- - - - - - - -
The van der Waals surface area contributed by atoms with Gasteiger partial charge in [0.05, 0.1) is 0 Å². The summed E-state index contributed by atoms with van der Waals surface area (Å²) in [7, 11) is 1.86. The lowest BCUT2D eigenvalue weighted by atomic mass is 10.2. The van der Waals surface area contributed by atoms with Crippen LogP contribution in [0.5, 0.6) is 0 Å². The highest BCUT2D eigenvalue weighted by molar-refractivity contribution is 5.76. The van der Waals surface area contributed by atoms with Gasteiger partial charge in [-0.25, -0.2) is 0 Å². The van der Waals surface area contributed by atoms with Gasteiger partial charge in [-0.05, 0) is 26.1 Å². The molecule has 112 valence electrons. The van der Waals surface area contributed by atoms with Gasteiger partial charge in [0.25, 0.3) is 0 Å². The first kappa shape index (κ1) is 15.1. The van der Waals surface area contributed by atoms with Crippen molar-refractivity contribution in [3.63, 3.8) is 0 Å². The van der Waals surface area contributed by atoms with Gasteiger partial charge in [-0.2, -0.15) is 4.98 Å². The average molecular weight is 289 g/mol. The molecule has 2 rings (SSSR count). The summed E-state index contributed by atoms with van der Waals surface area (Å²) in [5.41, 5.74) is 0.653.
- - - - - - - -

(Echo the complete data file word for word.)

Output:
The van der Waals surface area contributed by atoms with Gasteiger partial charge in [0.05, 0.1) is 0 Å². The summed E-state index contributed by atoms with van der Waals surface area (Å²) in [7, 11) is 1.86. The lowest BCUT2D eigenvalue weighted by atomic mass is 10.2. The van der Waals surface area contributed by atoms with Crippen LogP contribution in [0.5, 0.6) is 0 Å². The highest BCUT2D eigenvalue weighted by molar-refractivity contribution is 5.76. The van der Waals surface area contributed by atoms with Gasteiger partial charge in [-0.25, -0.2) is 0 Å². The van der Waals surface area contributed by atoms with Gasteiger partial charge in [-0.05, 0) is 26.1 Å². The molecule has 112 valence electrons. The van der Waals surface area contributed by atoms with Gasteiger partial charge in [0.25, 0.3) is 0 Å². The first kappa shape index (κ1) is 15.1. The van der Waals surface area contributed by atoms with Crippen molar-refractivity contribution in [3.63, 3.8) is 0 Å². The van der Waals surface area contributed by atoms with Gasteiger partial charge in [-0.2, -0.15) is 4.98 Å². The average molecular weight is 289 g/mol. The molecule has 2 rings (SSSR count). The summed E-state index contributed by atoms with van der Waals surface area (Å²) in [5.41, 5.74) is 0.653.